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  Millhouse: A White Comedy No RespectBuy this film here.
Year: 1971
Director: Emile De Antonio
Stars: Richard Nixon, various
Genre: Documentary
Rating:  6 (from 1 vote)
Review: The year is 1971 and President Richard Millhouse Nixon is in the White House, winning the title of Leader of the Free World in 1968 during a campaign where he appealed to what he termed as the "Silent Majority" of Americans who were tired of the social unrest and uncertain foreign affairs under the Democrats, ushered into office with his claim he would solve those issues and make America safe again. But as this documentary illustrates, Nixon is not about making anywhere safe, he is more about making his political opponents look bad in character assassinations which leave him looking far better by comparison. This film, however, is set to expose his corruption...

From the vantage point of the next century, we are in no doubt Nixon was a crook, no matter his famous proclamation "I am not a crook", but as director here Emile De Antonio was keen to promote, plenty of people had their doubts about his integrity even before the Watergate Scandal that ultimately brought him down and forced him to resign. That is a problem when watching this documentary, as the elephant in the room is never addressed, largely thanks to the Republicans' break-in at the Democrats' offices in the Watergate Hotel not having happened yet, and you will seek in vain any indication in this that is what they had in mind for their opponents.

On the other hand, it is clear from this Nixon had already been given quite a length of rope with which to politically hang himself, as De Antonio exposed his methods for gaining power: time and again, the future President resorted to smear campaigns and scapegoating to assist his own position as a paragon of virtue and the greatest hope for America. He did so by attacking the Communists, instrumental in bringing down Alger Hiss which boosted Nixon's profile, yet if you're wondering, who the Hell was Alger Hiss? Then you will have identified another problem, which is that at this remove you need to have made a study of United States politics of the twentieth century to "get it".

And since Watergate is what Tricky Dick will be forever known for, there may be little reason to return to De Antonio, who in his day was one of the leading agitprop documentarians, providing the counterculture with plenty of ammunition in their fight against such matters as the real murderers of John F. Kennedy or the conniving schemes of Senator Joe McCarthy. Nowadays, anyone with a YouTube account can make the wildest claims about what they think is "really going on in the world" and there will always be someone who agrees, mattering little that the claims are completely unsubstantiated, and as the far right began to dominate the conspiracy theory realm works like Millhouse looked like ancient history as far as the way dissent has progressed - or regressed - in the political sphere.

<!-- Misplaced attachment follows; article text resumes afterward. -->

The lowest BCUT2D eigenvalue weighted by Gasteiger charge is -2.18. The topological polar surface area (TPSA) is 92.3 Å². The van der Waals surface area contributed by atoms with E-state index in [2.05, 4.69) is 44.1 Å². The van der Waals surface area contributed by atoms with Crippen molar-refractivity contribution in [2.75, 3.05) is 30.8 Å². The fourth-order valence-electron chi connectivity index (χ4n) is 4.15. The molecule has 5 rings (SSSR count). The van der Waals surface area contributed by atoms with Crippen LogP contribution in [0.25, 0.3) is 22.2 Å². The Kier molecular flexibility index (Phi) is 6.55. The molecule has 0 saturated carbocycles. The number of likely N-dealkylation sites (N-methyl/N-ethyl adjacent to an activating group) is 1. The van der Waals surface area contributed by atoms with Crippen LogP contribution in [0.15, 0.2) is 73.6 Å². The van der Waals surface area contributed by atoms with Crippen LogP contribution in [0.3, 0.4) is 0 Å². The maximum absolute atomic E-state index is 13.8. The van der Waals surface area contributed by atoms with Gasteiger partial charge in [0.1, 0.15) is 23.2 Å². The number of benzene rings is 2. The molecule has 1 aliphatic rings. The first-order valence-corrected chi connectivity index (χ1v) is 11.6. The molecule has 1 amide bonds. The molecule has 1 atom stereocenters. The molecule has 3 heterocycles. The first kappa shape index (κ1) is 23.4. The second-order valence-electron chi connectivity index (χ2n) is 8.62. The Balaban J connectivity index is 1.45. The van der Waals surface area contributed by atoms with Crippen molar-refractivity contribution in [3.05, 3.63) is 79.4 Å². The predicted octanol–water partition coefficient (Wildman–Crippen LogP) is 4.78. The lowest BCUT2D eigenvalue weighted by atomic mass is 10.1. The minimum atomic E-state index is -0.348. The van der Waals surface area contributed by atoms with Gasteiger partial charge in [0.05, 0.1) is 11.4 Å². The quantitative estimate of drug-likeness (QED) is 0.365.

Yet while De Antonio's arrangement of his footage and the occasional talking heads may look crude by modern standards, he nevertheless was carrying an incisive wit to get to the heart of his subjects. That this was subtitled a comedy is less impressive, as there will be nothing much that will prompt a chuckle or two here, with the occasional wry smile at, for example, the exposure of one of Nixon's inspirational speeches as a direct rip-off of Dr Martin Luther King's "I have a dream", but not much more than that. The overall effect is one of desperation: Nixon looks desperate to be admired and desperate for power, while his critics look desperate that anyone, never mind that majority, could have believed him when they had so much evidence that he was a charlatan. If De Antonio had access to the Watergate story, or even the previous cover-up that Nixon had made a deal to prolong the war in Vietnam so he could reap the glory of ending it that was non-existent, he would have had a field day, yet as we see now, there are none so blind as those who refuse to see, and many millions will ignore the major drawbacks they are creating by backing the wrong horse.
Reviewer: Graeme Clark


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